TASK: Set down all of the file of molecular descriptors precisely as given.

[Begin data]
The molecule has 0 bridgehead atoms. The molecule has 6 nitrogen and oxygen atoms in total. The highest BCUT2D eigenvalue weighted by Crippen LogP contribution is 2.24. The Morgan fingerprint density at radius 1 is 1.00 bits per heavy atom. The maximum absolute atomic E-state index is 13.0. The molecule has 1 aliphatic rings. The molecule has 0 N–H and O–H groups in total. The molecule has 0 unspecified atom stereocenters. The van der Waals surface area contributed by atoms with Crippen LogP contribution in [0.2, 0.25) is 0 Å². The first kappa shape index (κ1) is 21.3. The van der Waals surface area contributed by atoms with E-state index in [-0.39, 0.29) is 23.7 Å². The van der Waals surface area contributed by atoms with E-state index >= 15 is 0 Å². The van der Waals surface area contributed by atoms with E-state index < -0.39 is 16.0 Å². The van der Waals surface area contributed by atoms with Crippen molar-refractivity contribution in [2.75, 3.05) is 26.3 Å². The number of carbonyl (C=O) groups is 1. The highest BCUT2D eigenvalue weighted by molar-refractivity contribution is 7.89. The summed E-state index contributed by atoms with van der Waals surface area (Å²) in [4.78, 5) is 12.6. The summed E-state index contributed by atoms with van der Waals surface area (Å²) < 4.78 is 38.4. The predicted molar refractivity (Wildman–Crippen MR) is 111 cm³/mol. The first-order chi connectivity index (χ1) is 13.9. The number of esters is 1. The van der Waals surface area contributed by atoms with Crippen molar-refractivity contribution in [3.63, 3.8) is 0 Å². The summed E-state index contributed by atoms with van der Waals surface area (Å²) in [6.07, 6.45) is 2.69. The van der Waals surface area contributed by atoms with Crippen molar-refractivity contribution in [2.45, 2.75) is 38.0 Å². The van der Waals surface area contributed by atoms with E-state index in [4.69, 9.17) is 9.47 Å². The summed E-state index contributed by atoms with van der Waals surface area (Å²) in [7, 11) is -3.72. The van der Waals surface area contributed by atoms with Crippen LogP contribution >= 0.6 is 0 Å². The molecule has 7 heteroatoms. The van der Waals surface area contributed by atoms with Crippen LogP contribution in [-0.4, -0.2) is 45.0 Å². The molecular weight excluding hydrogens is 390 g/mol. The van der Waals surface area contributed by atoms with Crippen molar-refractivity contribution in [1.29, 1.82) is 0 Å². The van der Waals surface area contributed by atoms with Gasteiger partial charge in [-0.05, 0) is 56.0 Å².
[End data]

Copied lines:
The molecule has 0 bridgehead atoms. The molecule has 6 nitrogen and oxygen atoms in total. The highest BCUT2D eigenvalue weighted by Crippen LogP contribution is 2.24. The Morgan fingerprint density at radius 1 is 1.00 bits per heavy atom. The maximum absolute atomic E-state index is 13.0. The molecule has 1 aliphatic rings. The molecule has 0 N–H and O–H groups in total. The molecule has 0 unspecified atom stereocenters. The van der Waals surface area contributed by atoms with Crippen LogP contribution in [0.2, 0.25) is 0 Å². The first kappa shape index (κ1) is 21.3. The van der Waals surface area contributed by atoms with E-state index in [-0.39, 0.29) is 23.7 Å². The van der Waals surface area contributed by atoms with E-state index >= 15 is 0 Å². The van der Waals surface area contributed by atoms with E-state index < -0.39 is 16.0 Å². The van der Waals surface area contributed by atoms with Crippen molar-refractivity contribution in [2.75, 3.05) is 26.3 Å². The number of carbonyl (C=O) groups is 1. The highest BCUT2D eigenvalue weighted by molar-refractivity contribution is 7.89. The summed E-state index contributed by atoms with van der Waals surface area (Å²) in [4.78, 5) is 12.6. The summed E-state index contributed by atoms with van der Waals surface area (Å²) < 4.78 is 38.4. The predicted molar refractivity (Wildman–Crippen MR) is 111 cm³/mol. The first-order chi connectivity index (χ1) is 13.9. The number of esters is 1. The van der Waals surface area contributed by atoms with Crippen molar-refractivity contribution in [3.63, 3.8) is 0 Å². The summed E-state index contributed by atoms with van der Waals surface area (Å²) in [6.07, 6.45) is 2.69. The van der Waals surface area contributed by atoms with Crippen molar-refractivity contribution in [2.45, 2.75) is 38.0 Å². The van der Waals surface area contributed by atoms with E-state index in [4.69, 9.17) is 9.47 Å². The summed E-state index contributed by atoms with van der Waals surface area (Å²) in [7, 11) is -3.72. The van der Waals surface area contributed by atoms with Crippen LogP contribution >= 0.6 is 0 Å². The molecule has 7 heteroatoms. The van der Waals surface area contributed by atoms with Crippen LogP contribution in [-0.4, -0.2) is 45.0 Å². The molecular weight excluding hydrogens is 390 g/mol. The van der Waals surface area contributed by atoms with Crippen molar-refractivity contribution in [1.29, 1.82) is 0 Å². The van der Waals surface area contributed by atoms with Gasteiger partial charge in [-0.05, 0) is 56.0 Å².